AR Philosophy > Morality of AR > Speciesism - Index
True feeling from the heart of the beast

Melissa Kent
March 9, 2008

BEING as happy as a lark or as mad as a March hare may not be as silly as it sounds, according to a visiting American biologist, who says animals have emotions just like us.

Professor Marc Bekoff, an ethologist from the University of Colorado who is in Australia for a series of public lectures, says animals are emotional and empathetic beings that can experience joy, happiness, grief, fear, pain, resentment and jealousy.

Scientists now believe the way animals behave is influenced by their emotions, not just "animal instinct", he says.

Just like us, some animals wake up in the morning depressed while some wake up raring to go.

"We are learning that animals and humans share very basic brain structures that underlie emotions.

"There is really good evidence that animals process what they are feeling, and that factors into how they behave.

"Animal emotions aren't all that mysterious. Just look at them, listen to them and see what happens when they interact with friends and foes -- look at their face, tail, body, gait and eyes.

"What we see on the outside tells us a lot about what is happening inside animals' heads and hearts. The more we look, the more we are finding very complex emotions."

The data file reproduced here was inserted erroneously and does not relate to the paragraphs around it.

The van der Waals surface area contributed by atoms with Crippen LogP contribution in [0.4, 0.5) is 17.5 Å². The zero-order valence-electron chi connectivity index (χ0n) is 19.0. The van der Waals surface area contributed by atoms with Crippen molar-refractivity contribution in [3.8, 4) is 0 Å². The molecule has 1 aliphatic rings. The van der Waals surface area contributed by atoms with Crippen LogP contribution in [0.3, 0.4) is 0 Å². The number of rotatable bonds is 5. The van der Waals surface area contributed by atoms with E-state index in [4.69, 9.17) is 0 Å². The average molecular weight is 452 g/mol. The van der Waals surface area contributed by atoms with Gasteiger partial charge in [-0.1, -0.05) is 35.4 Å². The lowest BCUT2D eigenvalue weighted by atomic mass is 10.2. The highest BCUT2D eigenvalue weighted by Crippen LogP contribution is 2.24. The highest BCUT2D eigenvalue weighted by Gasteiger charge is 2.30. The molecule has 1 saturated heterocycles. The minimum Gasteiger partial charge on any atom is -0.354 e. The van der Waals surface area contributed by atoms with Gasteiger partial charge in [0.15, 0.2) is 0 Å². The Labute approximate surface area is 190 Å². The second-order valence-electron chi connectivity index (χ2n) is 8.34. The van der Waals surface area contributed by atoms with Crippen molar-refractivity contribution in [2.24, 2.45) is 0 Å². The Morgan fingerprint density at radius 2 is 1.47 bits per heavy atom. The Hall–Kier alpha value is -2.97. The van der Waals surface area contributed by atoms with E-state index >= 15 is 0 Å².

Dr Bekoff says research shows that elephants can experience grief, mice empathy, rats excitement about playing with a friend, sharks anger and koalas likes and dislikes.

Animals also have personalities, he says.

Crocodile mothers care for their young, squid can be shy, fish can have addictive personalities and even coyotes get the blues.

"Even coyotes at two weeks of age have very distinct personalities," he said

Much of Dr Bekoff's research is based on the observation of dogs, wolves and coyotes in nature, but he has also studied rats, mice, fish and birds and is interested in dolphins and whales.

His trips have been sponsored by the Whale and Dolphin Conservation Society, which is interested in his views on the aquatic mammals.

"We can't see them, they don't look like us, but whales and dolphins are extremely emotional beings," he said.

A vegan, he hopes his findings will have a significant effect on animal welfare issues.

"It has a huge impact on how we interact with animals," he says. "People talk about a carbon footprint, but we need to spend more time and research looking at a compassion footprint -- how we make the world a better place for humans and animals."

Fair Use Notice and Disclaimer
Send questions or comments about this web site to Ann Berlin, [email protected]